Friday, 27 June 2008

New workspace

I've moved 10 feet to the left in my office, and have occupied a new space. Since you spend so much time in a working environment, it's really important to ensure that it's as comfortable and productive an environment as you can make it.

In this instance, I wanted to make sure I had plenty of desk space to get two chairs in - to facilitate pair programming, to have enough space to access all the hardware devices I'd be working on, and to have good access to my keyboards and guitar - for when I get bored. (That happens fairly frequently).

A cute extra I got in the desk move was a pair of Samsung 214T 21" widescreen LCD monitors to replace my 17" ones. For any engineering manager reading this: it's really important to buy your developers decent screens. And it's also really important to ensure that they can have a dual head setup. Until you try working with two monitors, it's hard to appreciate just how useful it is. The amount of code, and associated control malarkey, that you can get on the screen at once is great. It is a real productivity aid.

These Samsung screens had a useful trick up their sleve - they can rotate. So I've set them up portrait (rather than landscape). Suddenly the amount of code I can view at once from a single file has almost doubled. It's awesome! Just don't ask me how much pain it was to persuade Linux to let me rotate the screens (when the net connection's down so you can't Google for the answer).

X is great. When it works.

For reference, here's my hit list for essential working environment features for productive code development:
  • A large desk space that you can get at least two chairs to easily for pair programming and working together.
  • High quality seating, so your back doesn't hurt after a day's work.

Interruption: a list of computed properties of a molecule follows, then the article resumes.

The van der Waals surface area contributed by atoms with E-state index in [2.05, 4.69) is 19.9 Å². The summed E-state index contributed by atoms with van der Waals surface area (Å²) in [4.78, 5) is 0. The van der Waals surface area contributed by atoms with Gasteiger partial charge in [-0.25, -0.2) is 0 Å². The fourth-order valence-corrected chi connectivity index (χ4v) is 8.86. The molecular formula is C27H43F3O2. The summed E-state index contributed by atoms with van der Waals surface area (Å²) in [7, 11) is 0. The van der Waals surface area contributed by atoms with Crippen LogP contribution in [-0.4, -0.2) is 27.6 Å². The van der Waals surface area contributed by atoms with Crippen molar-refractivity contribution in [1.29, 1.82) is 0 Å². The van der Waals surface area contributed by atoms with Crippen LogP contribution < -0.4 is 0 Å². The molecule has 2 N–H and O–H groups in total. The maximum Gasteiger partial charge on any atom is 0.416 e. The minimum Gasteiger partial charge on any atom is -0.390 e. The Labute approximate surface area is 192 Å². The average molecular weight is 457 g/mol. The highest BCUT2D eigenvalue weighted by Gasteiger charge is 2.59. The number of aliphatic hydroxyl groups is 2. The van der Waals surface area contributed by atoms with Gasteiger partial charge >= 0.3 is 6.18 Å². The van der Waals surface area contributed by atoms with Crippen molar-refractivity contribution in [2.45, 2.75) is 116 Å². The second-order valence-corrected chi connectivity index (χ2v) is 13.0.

• Decent specification computer(s) with at least two monitors.
  • Good monitors. Developers spend all day staring at these things. Make them good. And big.
  • Light: plenty of it. Natural light, desk lights, fairy lights.
  • A whiteboard to scribble ideas on. At every desk.
  • Ventilation. Seriously... Give me aircon, so I don't become drowsy though heat exhaustion, and give me oxygen so my brain can function.
  • The chance to personalise the space to make it feel "homely". I have several keyboards (of the musical variety), a guitar, and load blaring music (luckily I have a personal office space and understanding workmates).
  • Storage space to store books, possessions, and other kit.
  • Good coffee.
  • Toys. Seriously, developers are like kids - they like toys. Each developer should have plenty of cool toys (nice machines to work on, plus gadgets like Skype phones and the like to stroke their pleasure glands). And there should be nice R&R toys, too. Our kitchen area comes equipped with a pinball machine (this one) and air hockey.
I've also inherited a fish tank. I hope I don't kill the poor things!

1 comment:

Anonymous said...

Well, it's pretty easy to kill 'em as you know - just keep them clean, change the filters, and don't overfeed them.

Look after my babies, huh?

Rob Schofield